Effectiveness of screening colonoscopy in older adults (January 2017)

The effectiveness of screening for colorectal cancer (CRC) in older adults is uncertain. Randomized trials of screening colonoscopy have not been completed, and trials currently underway do not include adults 75 years and older. A study of Medicare beneficiaries found that undergoing colonoscopy believed to be for screening modestly decreased the risk of CRC (2.2 versus 2.6 percent in the no-screening group) over an eight-year period for those aged 70 to 74 years, with a smaller, but statistically non-significant, decrease in risk (2.8 versus 3.0 percent in the no-screening group) for those 75 to 79 years [7]. Adverse events following colonoscopy occurred in less than 1 percent. The decision whether to recommend screening for a patient at any age, but especially those over 75 years of age, should depend upon the patient's health status, anticipated life expectancy, risk for colorectal cancer (CRC), and personal values. (See "Screening for colorectal cancer: Strategies in patients at average risk", section on 'Screening in older adults'.)

Screening interval for lung cancer (January 2017)

The optimal strategy for screening high-risk individuals for lung cancer is the subject of active study. In new results from the NELSON trial, in which almost 16,000 current or former smokers were randomly assigned to low-dose computed tomography (LDCT)-based screening versus observation only, extending the screening interval from 1 to 2.5 years reduced the proportion of cancers detected at an early stage [8]. These data support our approach to screen annually with LDCT when screening patients who are at high risk for lung cancer. (See "Screening for lung cancer", section on 'Other trials'.)

No role for routine serologic screening for genital herpes infection (December 2016)

Genital herpes, which can be caused by herpes simplex virus type 1 or 2 (HSV-1 or HSV-2), is one of the most common sexually transmitted infections, and sexual transmission can occur even in the absence of symptoms. Despite this, routine serologic screening for herpes simplex is not recommended in asymptomatic adolescents and adults due to significant limitations of available tests, as highlighted in a recent US Preventive Services Task Force statement [9]. Limitations include the low specificity and high false positive rate of serologic tests for HSV-2 and the inability of serologic tests for HSV-1 to differentiate oral from genital infection. Furthermore, there are no specific treatment interventions for asymptomatic patients, so the anxiety and disruption of personal relationships associated with a positive test outweigh any potential benefits. (See "Epidemiology, clinical manifestations, and diagnosis of genital herpes simplex virus infection", section on 'Screening'.)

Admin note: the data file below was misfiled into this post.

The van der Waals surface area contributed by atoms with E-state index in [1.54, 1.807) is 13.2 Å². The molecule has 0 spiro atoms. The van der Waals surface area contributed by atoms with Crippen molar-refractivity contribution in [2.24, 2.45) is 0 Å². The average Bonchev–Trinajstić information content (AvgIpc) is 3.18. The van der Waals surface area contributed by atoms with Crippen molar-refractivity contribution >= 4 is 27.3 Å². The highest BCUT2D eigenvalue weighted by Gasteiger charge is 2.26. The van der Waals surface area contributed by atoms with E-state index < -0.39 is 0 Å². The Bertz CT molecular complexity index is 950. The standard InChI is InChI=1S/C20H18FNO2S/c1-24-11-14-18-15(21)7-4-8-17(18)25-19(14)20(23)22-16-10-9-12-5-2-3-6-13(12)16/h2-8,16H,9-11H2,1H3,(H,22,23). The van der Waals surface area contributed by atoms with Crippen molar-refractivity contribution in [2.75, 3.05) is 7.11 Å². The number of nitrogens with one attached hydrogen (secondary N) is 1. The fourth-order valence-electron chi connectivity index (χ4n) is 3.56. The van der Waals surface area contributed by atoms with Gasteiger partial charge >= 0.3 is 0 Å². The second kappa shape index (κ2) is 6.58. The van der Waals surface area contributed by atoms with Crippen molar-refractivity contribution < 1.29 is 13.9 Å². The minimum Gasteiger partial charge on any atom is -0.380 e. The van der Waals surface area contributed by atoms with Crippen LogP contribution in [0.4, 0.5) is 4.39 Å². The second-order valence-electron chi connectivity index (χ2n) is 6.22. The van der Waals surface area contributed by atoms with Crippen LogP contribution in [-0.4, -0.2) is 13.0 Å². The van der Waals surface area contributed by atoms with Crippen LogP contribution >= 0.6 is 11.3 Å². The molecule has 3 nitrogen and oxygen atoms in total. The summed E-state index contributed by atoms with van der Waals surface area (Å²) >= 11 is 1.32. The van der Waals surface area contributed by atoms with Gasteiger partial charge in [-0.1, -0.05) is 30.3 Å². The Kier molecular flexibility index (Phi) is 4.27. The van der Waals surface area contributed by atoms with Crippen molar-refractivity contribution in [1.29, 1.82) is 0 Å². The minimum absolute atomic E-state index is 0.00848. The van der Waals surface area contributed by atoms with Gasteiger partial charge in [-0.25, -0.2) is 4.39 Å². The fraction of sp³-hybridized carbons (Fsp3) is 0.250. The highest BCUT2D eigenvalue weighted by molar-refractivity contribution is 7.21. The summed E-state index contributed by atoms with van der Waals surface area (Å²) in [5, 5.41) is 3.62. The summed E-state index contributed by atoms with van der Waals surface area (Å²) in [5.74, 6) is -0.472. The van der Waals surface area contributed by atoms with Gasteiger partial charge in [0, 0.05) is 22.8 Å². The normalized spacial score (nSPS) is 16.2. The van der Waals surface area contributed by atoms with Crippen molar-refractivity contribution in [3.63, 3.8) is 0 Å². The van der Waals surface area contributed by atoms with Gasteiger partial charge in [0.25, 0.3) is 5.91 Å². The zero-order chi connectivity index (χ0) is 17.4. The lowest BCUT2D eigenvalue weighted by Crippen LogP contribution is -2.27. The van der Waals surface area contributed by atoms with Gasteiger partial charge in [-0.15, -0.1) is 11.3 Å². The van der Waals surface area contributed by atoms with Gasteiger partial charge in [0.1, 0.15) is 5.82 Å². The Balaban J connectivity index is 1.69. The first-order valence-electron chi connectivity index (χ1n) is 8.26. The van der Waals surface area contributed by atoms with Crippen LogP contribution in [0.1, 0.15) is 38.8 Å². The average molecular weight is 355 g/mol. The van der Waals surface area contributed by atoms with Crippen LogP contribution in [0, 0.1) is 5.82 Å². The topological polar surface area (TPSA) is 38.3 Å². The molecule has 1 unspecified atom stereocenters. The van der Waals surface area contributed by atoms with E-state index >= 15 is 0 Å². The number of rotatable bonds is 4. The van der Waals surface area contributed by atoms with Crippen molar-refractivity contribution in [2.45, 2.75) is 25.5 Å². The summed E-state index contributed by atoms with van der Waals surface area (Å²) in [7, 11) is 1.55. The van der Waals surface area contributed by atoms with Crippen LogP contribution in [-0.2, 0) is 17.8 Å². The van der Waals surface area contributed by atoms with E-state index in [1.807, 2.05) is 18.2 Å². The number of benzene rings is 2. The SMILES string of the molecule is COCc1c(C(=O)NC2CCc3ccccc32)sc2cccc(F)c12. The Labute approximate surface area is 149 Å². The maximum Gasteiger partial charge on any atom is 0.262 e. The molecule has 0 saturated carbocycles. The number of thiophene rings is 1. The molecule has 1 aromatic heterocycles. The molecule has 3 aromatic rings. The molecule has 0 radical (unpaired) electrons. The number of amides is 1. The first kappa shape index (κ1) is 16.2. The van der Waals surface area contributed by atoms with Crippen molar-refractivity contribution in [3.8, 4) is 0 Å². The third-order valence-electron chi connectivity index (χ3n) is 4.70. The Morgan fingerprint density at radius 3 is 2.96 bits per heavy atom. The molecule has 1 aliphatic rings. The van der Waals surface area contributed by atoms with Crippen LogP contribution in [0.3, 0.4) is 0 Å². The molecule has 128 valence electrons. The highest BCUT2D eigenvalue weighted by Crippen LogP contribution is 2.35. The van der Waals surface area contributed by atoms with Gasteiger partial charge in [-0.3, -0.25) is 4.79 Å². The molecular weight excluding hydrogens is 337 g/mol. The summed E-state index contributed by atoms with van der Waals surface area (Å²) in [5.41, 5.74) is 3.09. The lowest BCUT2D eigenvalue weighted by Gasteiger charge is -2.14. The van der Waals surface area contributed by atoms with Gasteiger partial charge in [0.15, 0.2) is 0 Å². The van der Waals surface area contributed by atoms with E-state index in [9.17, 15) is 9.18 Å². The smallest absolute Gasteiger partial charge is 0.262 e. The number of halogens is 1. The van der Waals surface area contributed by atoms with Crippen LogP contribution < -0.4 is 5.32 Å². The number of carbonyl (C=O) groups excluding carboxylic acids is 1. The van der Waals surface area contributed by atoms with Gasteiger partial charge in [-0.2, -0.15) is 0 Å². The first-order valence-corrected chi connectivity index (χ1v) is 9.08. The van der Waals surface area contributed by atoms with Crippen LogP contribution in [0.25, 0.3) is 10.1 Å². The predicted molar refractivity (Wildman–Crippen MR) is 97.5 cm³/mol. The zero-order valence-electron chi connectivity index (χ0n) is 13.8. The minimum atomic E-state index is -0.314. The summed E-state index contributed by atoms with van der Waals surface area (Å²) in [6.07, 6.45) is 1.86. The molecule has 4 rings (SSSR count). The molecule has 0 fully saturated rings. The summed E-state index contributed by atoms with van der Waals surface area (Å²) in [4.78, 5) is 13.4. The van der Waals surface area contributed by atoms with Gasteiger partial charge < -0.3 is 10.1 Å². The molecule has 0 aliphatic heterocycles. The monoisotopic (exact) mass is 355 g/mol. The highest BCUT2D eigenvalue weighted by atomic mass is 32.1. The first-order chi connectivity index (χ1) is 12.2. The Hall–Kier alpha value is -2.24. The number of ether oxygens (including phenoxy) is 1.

GENERAL INTERNAL MEDICINE

Spinal manipulative therapy for acute low back pain (June 2017)

Spinal manipulative therapy (SMT) has been used for acute low back pain, but the literature has shown inconsistent results. In a recent systematic review and meta-analysis of 26 randomized controlled trials, 15 showed moderate-quality evidence of improvement in pain and 12 showed moderate-quality evidence of improvement in function [10]. The magnitude of clinical benefit was modest, and there were no serious adverse effects. Prior reviews have reported less consistent benefit. We offer SMT to patients based on their individual preferences and access to this intervention. (See "Treatment of acute low back pain", section on 'Spinal manipulation'.)

Respiratory tract infections and antibiotic overuse (June 2017)

Upper respiratory tract infection (URI) and acute bronchitis are among the most common reasons for antibiotic overprescription, and reducing use for these indications is a global health care priority. A prospective cohort study assessing over 28,000 adults with acute cough lasting <3 weeks without radiographic evidence of pneumonia found no difference in rates of major complications, including hospital admission and death, when comparing patients given immediate antibiotic prescriptions with delayed prescription or no prescription [11]. This study adds further support for the lack of benefit for routine use of antibiotics for patients with acute bronchitis and can be used to reassure patients that they are not more likely to develop complications if they are not treated with antibiotics. (See "Acute bronchitis in adults", section on 'Avoiding antibiotic overuse'.)

Goal blood pressure in older adults (May 2017)

Goal blood pressure in older hypertensive adults is controversial. A meta-analysis of over 10,000 hypertensive adults 65 years or older combined results from the older subgroup in the SPRINT trial with three other large randomized trials evaluating goal blood pressure [12]. At three-year follow-up, compared with less intensive therapy, more intensive blood pressure lowering reduced the rates of major adverse cardiovascular events, cardiovascular mortality, and heart failure. In general, UpToDate recommends a systolic blood pressure goal of 125 to 135 mmHg if standard manual blood pressure measurements are used or 120 to 125 mmHg if unattended automated oscillometric measurements are used. If attaining goal blood pressure proves difficult or burdensome for the patient, the systolic blood pressure that is reached with two or three antihypertensive agents (even if above target) may be a reasonable interim goal. (See "Treatment of hypertension in the elderly patient, particularly isolated systolic hypertension", section on 'Goal blood pressure'.)